January 27, 2012

Lucky Dragon Mobile Visa Consultant: An Entrepreneurial Saga In A Bleak Economy

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What is the issue?

Lucky Dragon Mobile Visa Consultant was a business operated out of a van in front of the Chinese Consulate in Manhattan between Oct. 17th 2011 and Jan. 17th, 2012. The business was set up to assist people who were having trouble with Chinese visa forms.

In June 2011 Chinese authorities instituted a policy whereby they would only accept special New York 2011-version visa forms. Due to unclear web design and a large variety of different visa application forms floating around the internet, many people arrived at the consulate with the wrong visa form. Making the process even more difficult, the Chinese consulate required that the forms be typed — not filled out by hand. This would require a computer with Adobe Reader, and a printer.

The consulate is located in a very remote location in Manhattan, far from public transportation lines. The nearest internet cafe — where people could remedy their visa issues after they arrived at the consulate with the wrong form — is a 15-minute walk from the consulate, inside a Burger King restaurant, near Times Square.

I came across the idea for the business because I too had the wrong form. I was turned around by the security guard and sent to the Burger King, where I found every computer was being used to fill out these forms.

I was assisted in filling out the form by a calm, friendly, but very shabby looking middle-aged black man, and one really sketchy-seeming woman (scraggly hair, short, heavy, a manic look about her). When I returned to the consulate, I asked the security guard a series of questions to test his receptiveness to my idea. The security guard (“King”; the other one was “Paco”) said they were turning away nearly one hundred people per day. The next day, I returned in a rented Penske Moving Van, running a printer off of an AC adaptor that was plugged into the van’s cigarette lighter.

The first day in full operation, we were completely overwhelmed by demand.

At the end of the day, the black man from the Burger King came down and applauded us. He introduced himself as “Mike” (we later learned to call him “John”), a veteran of the first gulf war. He said we had taken away his entire income, as well as that of his staff (who he referred to as his “girls”).

For the next seven weeks, we established Lucky Dragon as a profitable enterprise, meanwhile battling a constant barrage of slander and harassment from Mike’s main “girl,” Jill, who was our full-time antagonist. We created uniforms, improved the comfort of the experience, printed promotional materials, got credit card readers, hired employees who could speak Chinese, and generally worked to minimize costs and save money.

Without doing anything to promote ourselves to journalists, we received mainstream press attention. Most notably, we were featured on NPR’s “Planet Money” on January 4th, which resulted in auxiliary coverage on several economically oriented blogs, and one condescending think tank. I also appeared on live national television in Canada on a segment called “Connect with Mark Kelley” (which I feel went very poorly).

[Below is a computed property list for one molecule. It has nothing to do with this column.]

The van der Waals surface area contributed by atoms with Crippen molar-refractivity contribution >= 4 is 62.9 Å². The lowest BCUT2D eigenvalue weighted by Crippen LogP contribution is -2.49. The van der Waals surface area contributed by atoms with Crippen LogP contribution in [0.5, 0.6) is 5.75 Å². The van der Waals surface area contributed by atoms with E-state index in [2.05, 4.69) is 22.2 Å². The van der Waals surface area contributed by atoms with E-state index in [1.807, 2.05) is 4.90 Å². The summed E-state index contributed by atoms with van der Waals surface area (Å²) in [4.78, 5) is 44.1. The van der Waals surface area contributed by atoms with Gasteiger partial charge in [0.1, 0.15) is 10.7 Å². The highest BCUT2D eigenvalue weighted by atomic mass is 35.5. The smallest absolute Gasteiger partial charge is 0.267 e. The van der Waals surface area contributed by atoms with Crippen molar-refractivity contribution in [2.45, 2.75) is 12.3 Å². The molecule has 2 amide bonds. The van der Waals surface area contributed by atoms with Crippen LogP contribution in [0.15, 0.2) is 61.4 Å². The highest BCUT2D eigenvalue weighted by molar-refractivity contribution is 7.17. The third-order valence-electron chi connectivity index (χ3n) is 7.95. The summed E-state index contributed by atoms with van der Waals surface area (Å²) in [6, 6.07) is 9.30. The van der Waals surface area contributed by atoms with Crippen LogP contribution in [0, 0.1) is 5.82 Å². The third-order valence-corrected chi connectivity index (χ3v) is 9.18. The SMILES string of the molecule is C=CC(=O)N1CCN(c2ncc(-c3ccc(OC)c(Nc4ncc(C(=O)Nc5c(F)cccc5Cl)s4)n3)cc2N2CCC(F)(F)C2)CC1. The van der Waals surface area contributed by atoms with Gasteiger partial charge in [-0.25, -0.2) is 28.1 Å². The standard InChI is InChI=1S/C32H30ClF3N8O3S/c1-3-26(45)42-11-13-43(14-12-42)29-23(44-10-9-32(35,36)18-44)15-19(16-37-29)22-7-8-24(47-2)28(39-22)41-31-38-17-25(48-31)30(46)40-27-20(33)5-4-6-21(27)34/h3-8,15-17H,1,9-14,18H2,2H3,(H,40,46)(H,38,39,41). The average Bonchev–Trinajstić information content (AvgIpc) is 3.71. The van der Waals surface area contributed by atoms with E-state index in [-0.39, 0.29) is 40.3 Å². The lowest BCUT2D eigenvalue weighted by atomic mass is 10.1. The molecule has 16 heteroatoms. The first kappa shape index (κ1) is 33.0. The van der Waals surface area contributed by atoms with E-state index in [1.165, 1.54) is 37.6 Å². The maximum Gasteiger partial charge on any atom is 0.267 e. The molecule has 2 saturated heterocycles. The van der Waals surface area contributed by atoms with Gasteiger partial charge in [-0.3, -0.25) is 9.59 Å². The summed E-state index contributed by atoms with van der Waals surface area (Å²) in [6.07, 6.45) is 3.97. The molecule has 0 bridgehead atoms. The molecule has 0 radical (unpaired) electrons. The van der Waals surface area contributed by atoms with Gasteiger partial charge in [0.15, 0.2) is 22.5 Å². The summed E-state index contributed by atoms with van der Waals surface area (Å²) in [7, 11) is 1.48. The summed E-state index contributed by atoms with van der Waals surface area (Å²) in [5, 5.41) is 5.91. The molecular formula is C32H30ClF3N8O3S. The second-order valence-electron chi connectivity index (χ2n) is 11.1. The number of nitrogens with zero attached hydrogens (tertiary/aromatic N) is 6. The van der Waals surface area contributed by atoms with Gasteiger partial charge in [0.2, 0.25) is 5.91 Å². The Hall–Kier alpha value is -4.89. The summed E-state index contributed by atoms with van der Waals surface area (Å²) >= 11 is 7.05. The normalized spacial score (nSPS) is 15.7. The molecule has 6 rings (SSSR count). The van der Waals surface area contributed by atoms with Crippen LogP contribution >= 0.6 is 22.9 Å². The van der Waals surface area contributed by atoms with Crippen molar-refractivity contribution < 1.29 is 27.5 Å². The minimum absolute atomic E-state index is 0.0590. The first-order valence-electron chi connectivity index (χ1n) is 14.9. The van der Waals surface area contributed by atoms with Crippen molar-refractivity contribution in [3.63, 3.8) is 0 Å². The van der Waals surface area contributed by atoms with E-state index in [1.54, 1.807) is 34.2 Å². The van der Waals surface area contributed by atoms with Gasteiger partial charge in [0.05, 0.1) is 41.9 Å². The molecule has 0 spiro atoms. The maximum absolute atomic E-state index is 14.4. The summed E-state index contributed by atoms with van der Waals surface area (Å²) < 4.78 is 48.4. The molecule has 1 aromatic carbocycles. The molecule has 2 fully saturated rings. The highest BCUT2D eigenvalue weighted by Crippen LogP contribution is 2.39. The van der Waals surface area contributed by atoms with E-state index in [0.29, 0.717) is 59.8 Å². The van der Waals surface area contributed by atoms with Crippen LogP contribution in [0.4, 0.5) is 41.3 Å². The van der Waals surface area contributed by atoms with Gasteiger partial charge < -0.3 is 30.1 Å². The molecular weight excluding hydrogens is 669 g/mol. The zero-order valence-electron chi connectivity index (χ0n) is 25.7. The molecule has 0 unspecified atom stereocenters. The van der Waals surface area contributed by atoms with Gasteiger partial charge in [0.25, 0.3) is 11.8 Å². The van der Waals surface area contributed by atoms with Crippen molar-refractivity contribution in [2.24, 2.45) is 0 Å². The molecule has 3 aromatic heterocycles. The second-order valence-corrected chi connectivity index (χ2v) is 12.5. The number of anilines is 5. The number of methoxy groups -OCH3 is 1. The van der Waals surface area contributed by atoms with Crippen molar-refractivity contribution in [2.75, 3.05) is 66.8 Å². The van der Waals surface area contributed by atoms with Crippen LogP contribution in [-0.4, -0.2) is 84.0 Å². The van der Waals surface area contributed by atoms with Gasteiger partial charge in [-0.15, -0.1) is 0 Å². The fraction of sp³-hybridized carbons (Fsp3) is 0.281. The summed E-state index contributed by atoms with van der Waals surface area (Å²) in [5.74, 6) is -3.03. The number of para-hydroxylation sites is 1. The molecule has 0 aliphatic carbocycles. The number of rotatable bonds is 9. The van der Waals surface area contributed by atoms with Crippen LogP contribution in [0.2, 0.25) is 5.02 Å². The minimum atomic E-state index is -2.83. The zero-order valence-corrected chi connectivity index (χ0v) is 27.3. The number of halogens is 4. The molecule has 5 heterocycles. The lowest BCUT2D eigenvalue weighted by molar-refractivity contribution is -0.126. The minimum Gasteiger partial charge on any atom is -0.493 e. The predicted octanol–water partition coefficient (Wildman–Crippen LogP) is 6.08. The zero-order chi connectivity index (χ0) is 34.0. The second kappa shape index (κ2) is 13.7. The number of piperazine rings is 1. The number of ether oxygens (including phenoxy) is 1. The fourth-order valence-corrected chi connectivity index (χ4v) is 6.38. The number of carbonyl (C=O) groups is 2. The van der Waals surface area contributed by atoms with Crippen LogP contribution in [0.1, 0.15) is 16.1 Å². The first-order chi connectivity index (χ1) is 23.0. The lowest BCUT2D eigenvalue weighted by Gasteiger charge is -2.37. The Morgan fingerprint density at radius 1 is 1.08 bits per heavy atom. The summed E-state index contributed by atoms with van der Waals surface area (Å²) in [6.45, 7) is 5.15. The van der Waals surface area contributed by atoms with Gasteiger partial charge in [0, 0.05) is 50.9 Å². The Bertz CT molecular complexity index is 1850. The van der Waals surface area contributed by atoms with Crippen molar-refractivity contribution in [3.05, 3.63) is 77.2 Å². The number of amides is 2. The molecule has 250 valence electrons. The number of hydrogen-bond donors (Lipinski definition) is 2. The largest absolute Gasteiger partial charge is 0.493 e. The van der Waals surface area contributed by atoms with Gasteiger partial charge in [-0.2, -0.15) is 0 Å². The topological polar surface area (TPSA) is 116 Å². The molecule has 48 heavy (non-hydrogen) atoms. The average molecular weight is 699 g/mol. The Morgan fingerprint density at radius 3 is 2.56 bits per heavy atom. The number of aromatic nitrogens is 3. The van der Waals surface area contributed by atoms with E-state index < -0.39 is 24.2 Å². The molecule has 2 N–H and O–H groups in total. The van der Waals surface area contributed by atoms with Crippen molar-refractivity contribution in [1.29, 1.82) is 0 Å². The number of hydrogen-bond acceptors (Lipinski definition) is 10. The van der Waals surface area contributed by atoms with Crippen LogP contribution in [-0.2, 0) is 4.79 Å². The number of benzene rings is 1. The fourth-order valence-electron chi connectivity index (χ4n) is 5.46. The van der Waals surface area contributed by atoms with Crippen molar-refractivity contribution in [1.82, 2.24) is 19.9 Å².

Recently we were in the Financial Times Deutschland, Singtao, and a host of other global venues. At the time of our dissolution, we were talking with a journalist from CBS. I’m disappointed that didn’t pan out.

What happened? Why is it over?

We became aware of changes internal in the consulate last two Tuesdays ago. Changes that had come from higher up. The security guards told us that we would have to stay off of the sidewalk in front of the entrance, which they had never worried about before. They were now accepting out of state forms, also, they said. This development effectively killed 30% of our market.

I bought chocolates for the person in charge at the consulate and requested a meeting, which was not granted to me. Instead I met with a cute young visa officer who smiled sheepishly at me when I told her who I was, and showed her my (by now iconic at the consulate) red hat.

She told me that she thought we were smart, and that she was glad we could help the people we did, and provide the service we did; that things were complicated, that they weren’t trying to make it hard on people, that they were just bowing to orders from higher up in the government. I asked if they were planning to make any changes in the future and she said she could not tell me. We went home with a significantly reduced total income that day.

The next day we were informed they would accept all forms — as well as those that were handwritten. This killed another 50% of our market, leaving us without enough income on a day-to-day basis to continue showing up. We returned the van that night.

Miles Ross informed me of this tweet (above), later that day, which pointed to an executive order from the White House asking to speed tourist Visas to Brazil and China.

Was it pressure from the US Government? Did they learn about our story and decide that enough was enough? Or, perhaps, was our press attention in China and here reflecting poorly on the higher-ups in the consulate? One suspects it was a confluence of both these factors, as well as other things we’re probably not even aware of. Regardless, it is with great pride and affection that I say adieu to Lucky Dragon. It was an absolute pleasure to have stake in the running of the business — and to meet and get to know thousands of people in intimate sociological detail.

Lucky Dragon – A force for change in the world. LD4EAE

LUCKY DRAGON CREDITS
Adam Humphreys
Steve Nelson
Elys Muda
Janna Liang
Zachary German
Aung Aung
Mandy (last name idk)
Libbie Cohn
Monika Wyndham + Lauren Bucquet (design) TC mark

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